Peritonectomy on peritonealcarcinoses
Pathophysiology of the peritoneum
- Barrier function of the peritoneum
The peritoneum has a surface area of 1.7 m roughly equivalent to that of the body. Most of the peritoneum behaves as a passive semipermeable membrane allowing a bidirectional flow of water and most solutes. Fluid exchange and solute flow are functionally related to the membrane area, changes in membrane permeability, and local blood flow. While the entire peritoneum acts as a semipermeable membrane for fluid and solutes, the passage of particulate matter such as bacteria is restricted to certain areas under normal conditions. Particulate matter can be absorbed through stomata between the mesothelial cells of the diaphragmatic peritoneum directly into specialized lymphatic channels called lacunae which underlie a fenestrated mesothelial basement membrane. These stomata are elastic and allow the passage of particles up to 10 µ in diameter, which include bacteria 0.5-2 µ in diameter. During expiration the stretching of the diaphragm causes a rapid flow into the lacunae, while during expiration the contraction of the diaphragm forces the fluid into the lymphatics. This mechanism affords a rapid initial clearing of bacteria from the peritoneal cavity. A reverse process can be observed during shock and in the presence of severe inflammation of the peritoneum, i.e. abscesses. Under these conditions the normal peritoneum becomes permeable to bacteria, which then translocate from the bowel lumen into the peritoneal cavity or into abscesses. An inflammatory process of peritonitis causes a rapid shift from the intravascular space to the interstitial space and in the peritoneal cavity. The ileus, which always accompanies peritonitis, causes additional fluid shifts by losses into the bowel lumen and lack of reabsorption of proximal secretions.
- Intra-abdominal pressure
The loss of fluid into the interstitial space, the peritoneal cavity and the bowel lumen results in hypovolemia and increased intra-abdominal pressure. The normal intraperitoneal pressure is under 10 mmHg. An elevation above 10 mmHg is called abdominal compartment syndrome. The relationship between volume and pressure in the peritoneal cavity is not linear, but asmptotic. When a certain critical volume has been reached small additional increases in volume will lead to a disproportionate increase in pressure.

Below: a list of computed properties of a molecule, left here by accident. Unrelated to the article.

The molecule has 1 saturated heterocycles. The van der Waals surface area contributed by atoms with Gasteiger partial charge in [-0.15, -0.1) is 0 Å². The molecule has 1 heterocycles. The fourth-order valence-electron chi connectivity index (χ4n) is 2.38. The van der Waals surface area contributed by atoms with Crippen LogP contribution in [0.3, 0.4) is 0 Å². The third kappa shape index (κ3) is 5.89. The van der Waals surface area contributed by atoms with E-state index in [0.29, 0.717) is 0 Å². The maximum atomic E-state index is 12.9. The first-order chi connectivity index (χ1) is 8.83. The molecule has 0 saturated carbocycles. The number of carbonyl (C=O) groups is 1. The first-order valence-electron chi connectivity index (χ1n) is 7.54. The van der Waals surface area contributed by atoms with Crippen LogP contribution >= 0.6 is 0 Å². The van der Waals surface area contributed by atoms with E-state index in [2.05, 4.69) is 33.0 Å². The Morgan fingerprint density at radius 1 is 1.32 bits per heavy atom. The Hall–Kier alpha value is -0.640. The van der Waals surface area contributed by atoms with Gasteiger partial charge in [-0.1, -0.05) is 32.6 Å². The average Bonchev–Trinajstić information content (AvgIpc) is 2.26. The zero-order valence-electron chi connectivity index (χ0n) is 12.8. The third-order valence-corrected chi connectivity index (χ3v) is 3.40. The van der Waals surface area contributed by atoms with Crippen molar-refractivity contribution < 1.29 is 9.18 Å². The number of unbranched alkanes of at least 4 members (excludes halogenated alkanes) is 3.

- Mildly elevated intraabdominal pressure (10-20 mmHg) results in impaired visceral blood flow and a mechanical embarrassment of pulmonary function.
- Moderately elevated intraabdominal pressure (20-40 mmHg) leads in addition to a decrease in venous return and thus to impairment of myocardial function and oliguria.
- Finally, intraabdominal pressure above 40 mmHg will lead to anuria.
- Immunologic function of peritoneum
Macrophages are present in high numbers at the peritoneal surface. They cause the effector cells to function immediately without prior proliferation, thus allowing a rapid immunologic response. Pattern of recognition receptors can be divided in secreted, endocytic and signalling receptors.
- Secreted receptor molecules function as opsonins binding to the bacterial cell wall and facilitating the destruction of the cell by complement and its phagocytosis by neutrophils and macrophages.
- Endocytic receptor molecules are present on the surface of phagocytotic cells and mediate phagocytosis and bacterial killing.
- Signaling receptor molecules induce the expression of various immune-response genes triggering the inflammatory cytokine cascade.
- Fibrin and adhesion formation
The normal peritoneum has fibrinolytic activity that decreases after laparotomy and is completely abolished during peritonitis. The loss of fibrinolytic activity is probably due to an upregulation of transforming growth factor beta-1 (TGF?b1), a potent mitogen, chemoattractant, and stimulant of collagen synthesis. The lack of fibrinolytic activity results in the persistence of fibrin, which entraps bacteria leading on one hand to the localization of the infection but on the other to the protection of the bacteria from host defenses. The bacteria in a fibrin clot and the numerous surrounding phagocytotic cells release exoenzymes and highly active oxygen compounds, which damage the tissue. This constitutes the basis for the development of abscesses, the internal milieu of which are characterized by
- a low pH,
- a low oxidation/reduction potential,
- decreased bacterial killing by neutrophils
- a high concentration of bacteria
T Hau, Peritoneal Defense Mechanisms Turk J Med Sci 33 (2003) 131-134